On the Baton Rouge and Milwaukee Police Shootings

[Content Note: Guns; violence; targeting of police; police brutality; self-harm; domestic violence.]

On July 5, police officers killed Alton Sterling, a Black man who was selling CDs outside a convenience store in Baton Rouge. There have been protests in the city since.

In a terrible incident reminiscent of the Dallas shooting, a Black veteran killed police in Baton Rouge yesterday. "State and local officials speaking at the news conference Sunday afternoon did not address whether the police were targeted specifically or whether they were shot as they tried to intervene during a crime." The man, Gavin Long of Kansas City, Missouri, fatally shot three police officers and wounded three others yesterday. He was killed by police.

There has, naturally, been an abundance of commentary implicitly or explicitly blaming Black Lives Matter protesters for Long's actions. This is deeply unfair. Black Lives Matter activists have been very clear about not advocating violence against police.

And, to be blunt, it's not their fault they were obliged to protest Sterling's death in the first place. Or any of the other Black people killed by police.

That is not to suggest that police "deserved" it. Not at all. As I have said in this space many, many times, the solution to abuse is never more abuse. Violence is not justice.

It is only to say that it seems spectacularly unjust to me to blame protesters for something they don't want to have to protest.

My sincerest condolences to the families, friends, and colleagues of the police officers who were killed. I hope those who were injured have access to the resources they need to recover.

* * *

Meanwhile, in Milwaukee: "A domestic violence suspect opened fire on a Milwaukee police officer who was sitting in his squad car early Sunday, seriously wounding him before fleeing and apparently killing himself shortly afterward, authorities said."

We don't know much about Long, the man who killed and injured the police officers in Baton Rouge, but I will not be even a little bit surprised if it turns out he had a history of domestic violence and/or some other sort of inappropriate behavior toward women. To be frank, I will be surprised if it turns out he didn't.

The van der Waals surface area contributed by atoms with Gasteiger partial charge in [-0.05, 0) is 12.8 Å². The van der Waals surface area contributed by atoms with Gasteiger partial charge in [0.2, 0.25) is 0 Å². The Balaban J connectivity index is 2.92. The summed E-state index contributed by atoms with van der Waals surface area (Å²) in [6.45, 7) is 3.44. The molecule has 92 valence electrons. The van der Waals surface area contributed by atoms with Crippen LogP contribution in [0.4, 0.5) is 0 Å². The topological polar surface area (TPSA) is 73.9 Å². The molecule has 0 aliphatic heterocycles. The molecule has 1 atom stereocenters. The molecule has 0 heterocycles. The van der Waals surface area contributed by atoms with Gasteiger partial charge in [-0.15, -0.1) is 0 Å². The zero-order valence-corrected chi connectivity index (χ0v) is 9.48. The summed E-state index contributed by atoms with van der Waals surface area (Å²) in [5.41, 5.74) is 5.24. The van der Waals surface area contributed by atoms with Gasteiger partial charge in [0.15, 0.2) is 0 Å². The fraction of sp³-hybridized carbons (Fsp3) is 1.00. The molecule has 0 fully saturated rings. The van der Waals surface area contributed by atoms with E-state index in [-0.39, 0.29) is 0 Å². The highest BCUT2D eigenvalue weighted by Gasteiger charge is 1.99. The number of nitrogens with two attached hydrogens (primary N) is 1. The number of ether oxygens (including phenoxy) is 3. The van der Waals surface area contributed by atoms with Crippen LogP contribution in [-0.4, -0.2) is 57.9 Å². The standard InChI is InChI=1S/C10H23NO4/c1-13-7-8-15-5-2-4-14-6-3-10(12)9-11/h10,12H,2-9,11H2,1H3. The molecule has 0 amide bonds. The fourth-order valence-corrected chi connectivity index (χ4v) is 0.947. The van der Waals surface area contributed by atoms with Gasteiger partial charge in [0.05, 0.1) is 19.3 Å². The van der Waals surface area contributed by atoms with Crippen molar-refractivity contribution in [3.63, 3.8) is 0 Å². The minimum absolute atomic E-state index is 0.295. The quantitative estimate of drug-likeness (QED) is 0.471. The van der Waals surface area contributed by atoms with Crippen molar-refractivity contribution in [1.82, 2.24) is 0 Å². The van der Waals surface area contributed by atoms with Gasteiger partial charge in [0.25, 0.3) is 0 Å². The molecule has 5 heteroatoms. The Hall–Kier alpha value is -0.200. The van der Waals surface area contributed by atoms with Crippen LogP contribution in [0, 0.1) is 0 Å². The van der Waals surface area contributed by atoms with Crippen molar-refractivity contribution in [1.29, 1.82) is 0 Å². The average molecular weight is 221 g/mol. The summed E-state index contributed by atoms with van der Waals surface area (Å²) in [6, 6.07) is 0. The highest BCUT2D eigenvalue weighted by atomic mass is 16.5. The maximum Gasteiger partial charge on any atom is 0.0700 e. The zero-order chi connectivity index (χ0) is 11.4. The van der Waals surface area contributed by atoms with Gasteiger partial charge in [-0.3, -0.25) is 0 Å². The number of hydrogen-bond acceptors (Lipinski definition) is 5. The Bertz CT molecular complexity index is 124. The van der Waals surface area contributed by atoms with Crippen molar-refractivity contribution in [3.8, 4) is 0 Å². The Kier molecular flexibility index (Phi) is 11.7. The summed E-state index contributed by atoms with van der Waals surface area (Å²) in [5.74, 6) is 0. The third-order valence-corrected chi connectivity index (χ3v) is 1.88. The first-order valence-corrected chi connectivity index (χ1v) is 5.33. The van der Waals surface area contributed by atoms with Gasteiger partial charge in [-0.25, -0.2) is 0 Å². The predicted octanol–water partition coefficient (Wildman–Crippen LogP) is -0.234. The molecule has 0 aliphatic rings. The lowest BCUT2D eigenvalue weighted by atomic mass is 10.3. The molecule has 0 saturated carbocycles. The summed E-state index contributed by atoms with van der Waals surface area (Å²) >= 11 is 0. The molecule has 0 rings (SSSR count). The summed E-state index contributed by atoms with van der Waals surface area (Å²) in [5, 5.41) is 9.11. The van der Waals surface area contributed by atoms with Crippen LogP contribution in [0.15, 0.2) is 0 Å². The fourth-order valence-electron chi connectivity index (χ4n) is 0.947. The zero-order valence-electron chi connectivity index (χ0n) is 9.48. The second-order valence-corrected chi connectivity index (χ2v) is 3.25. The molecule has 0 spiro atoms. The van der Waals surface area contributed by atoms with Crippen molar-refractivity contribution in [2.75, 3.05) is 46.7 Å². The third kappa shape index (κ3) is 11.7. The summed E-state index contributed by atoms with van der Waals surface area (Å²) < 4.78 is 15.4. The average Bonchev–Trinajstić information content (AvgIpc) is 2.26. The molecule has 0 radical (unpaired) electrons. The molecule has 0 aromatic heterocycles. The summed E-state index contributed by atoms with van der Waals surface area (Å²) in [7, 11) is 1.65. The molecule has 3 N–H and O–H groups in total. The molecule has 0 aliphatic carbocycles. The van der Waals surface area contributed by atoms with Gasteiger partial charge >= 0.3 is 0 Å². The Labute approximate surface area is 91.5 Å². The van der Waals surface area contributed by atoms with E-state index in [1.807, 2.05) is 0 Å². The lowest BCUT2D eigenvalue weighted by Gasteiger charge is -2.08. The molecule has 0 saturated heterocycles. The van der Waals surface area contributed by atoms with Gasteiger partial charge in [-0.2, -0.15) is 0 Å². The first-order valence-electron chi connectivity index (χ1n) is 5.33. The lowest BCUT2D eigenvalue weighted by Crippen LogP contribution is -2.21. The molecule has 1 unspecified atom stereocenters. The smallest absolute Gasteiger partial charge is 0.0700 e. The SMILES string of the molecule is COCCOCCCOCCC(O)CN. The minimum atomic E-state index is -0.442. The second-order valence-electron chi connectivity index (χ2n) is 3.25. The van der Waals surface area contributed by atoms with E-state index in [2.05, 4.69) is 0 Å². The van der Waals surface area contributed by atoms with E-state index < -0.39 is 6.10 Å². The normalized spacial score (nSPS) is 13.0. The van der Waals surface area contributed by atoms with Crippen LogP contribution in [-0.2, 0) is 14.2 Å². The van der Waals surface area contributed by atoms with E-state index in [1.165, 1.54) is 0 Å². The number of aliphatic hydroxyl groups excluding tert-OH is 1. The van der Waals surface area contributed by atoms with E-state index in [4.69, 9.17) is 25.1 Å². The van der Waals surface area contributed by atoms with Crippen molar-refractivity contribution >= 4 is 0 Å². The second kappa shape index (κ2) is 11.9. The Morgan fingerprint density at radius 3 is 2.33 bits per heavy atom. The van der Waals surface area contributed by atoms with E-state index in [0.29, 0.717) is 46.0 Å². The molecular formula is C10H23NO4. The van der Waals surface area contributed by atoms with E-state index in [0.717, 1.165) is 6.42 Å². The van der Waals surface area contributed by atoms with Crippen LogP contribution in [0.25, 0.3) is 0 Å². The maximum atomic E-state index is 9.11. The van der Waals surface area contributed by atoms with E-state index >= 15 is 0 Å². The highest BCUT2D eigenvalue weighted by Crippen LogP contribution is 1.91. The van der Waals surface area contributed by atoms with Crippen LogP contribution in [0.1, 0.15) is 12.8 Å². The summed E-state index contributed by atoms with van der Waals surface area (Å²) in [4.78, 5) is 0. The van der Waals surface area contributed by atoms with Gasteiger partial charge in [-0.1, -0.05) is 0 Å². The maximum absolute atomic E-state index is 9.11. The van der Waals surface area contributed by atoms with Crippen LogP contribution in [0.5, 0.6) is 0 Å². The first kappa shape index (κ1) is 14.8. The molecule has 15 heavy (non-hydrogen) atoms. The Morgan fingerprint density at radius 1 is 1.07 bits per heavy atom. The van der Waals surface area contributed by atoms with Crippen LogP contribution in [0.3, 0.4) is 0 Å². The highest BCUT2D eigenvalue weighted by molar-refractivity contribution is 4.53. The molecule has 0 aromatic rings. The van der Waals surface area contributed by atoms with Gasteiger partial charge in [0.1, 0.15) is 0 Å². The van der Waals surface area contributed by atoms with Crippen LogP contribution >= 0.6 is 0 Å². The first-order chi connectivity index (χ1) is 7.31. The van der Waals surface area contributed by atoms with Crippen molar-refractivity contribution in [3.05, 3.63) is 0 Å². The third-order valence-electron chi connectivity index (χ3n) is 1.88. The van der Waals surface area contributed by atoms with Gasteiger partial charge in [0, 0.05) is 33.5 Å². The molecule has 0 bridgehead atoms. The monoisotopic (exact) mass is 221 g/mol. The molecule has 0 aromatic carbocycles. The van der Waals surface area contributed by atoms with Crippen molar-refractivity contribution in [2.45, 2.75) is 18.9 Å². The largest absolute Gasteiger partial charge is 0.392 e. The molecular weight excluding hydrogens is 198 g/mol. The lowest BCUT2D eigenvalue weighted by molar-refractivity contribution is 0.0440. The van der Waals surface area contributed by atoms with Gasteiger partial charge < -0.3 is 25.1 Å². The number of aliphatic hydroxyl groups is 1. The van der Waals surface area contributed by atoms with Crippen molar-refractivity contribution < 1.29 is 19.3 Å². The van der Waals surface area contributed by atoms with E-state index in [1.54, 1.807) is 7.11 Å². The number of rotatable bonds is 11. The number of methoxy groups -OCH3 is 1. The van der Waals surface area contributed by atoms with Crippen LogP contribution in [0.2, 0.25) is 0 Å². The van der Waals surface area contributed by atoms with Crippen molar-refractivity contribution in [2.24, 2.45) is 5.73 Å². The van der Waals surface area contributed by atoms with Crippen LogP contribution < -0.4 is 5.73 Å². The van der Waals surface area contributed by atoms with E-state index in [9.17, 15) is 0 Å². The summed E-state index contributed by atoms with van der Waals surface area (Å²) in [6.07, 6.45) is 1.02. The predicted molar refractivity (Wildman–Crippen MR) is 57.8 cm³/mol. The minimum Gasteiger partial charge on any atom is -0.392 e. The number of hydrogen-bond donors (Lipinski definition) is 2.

* * *

I have been writing in this space for years about expressed misogyny and domestic violence as a precursor to mass violence, public shootings, and acts of terror.

Elliot Rodger. Ben Moynihan. Marc Lépine. Seung-Hui Cho. George Sodini. Anders Behring Breivik. Jaylen Fryburg. Mark Dorch. Christopher Harper-Mercer. All of these men had expressed a resentment of and hatred for women.

Dylann Roof justified his mass murder of parishioners at the AME church in Charleston by asserting his ownership of white women.

December 2012: Adam Lanza goes on a killing spree at an elementary school. He started his rampage by killing his mother.

April 2013: Tamerlan Tsarnaev, one of the brothers who bombed the Boston Marathon, is reported to have been arrested for domestic violence against his girlfriend several years before the bombing.

February 2015: Cedric Ford goes on a shooting spree, wounding 14 people and killing three others across multiple sites after being "served a protection from abuse order just hours before the first shooting."

November 2015: Robert Dear shoots at a Planned Parenthood facility, killing three people. He has a history of anti-choice vandalism, stalking, peeping, and domestic violence.

June 2016: Omar Mateen goes on a deadly shooting spree at Pulse Nightclub in Orlando. He has a history of domestic violence, including against an ex-wife whose parents had to physically extricate her from the marriage.

July 2016: Micah Xavier Johnson ambushes police and kills five officers. He was discharged from military service for sexual harassment.

July 2016: Mohamed Lahouaiej Bouhlel goes on a violent rampage in Nice on Bastille Day, after his wife threw him out of the house and filed for divorce. A neighbor said: "He kept to himself but would always rant about his wife. He had marital problems and would tell people in the local cafe."

Which is not even the complete list of misogynist mass killers, nor a comprehensive accounting of the incidents of mass violence committed by people with a history of domestic violence.

When the Huffington Post analyzed five years of data on mass shootings, they found "that a majority of these mass shootings were related to domestic violence. In 57 percent of the incidents, a family member or an intimate partner was among the victims."

And that is just mass shootings directly related to domestic violence. If any incident in which the perpetrator had any history of domestic violence were included, the number would shoot up exponentially.

"The pattern," wrote Pamela Shifman and Salamishah Tillet in the New York Times last year, "is striking. Men who are eventually arrested for violent acts often began with attacks against their girlfriends and wives. In many cases, the charges of domestic violence were not taken seriously or were dismissed."

This is the reality of mass violence:

Remember this when you hear anyone try to blame activists for any of these incidents. It's just another misdirection, so we can keep pretending that it doesn't matter if we allow domestic abusers to own guns.

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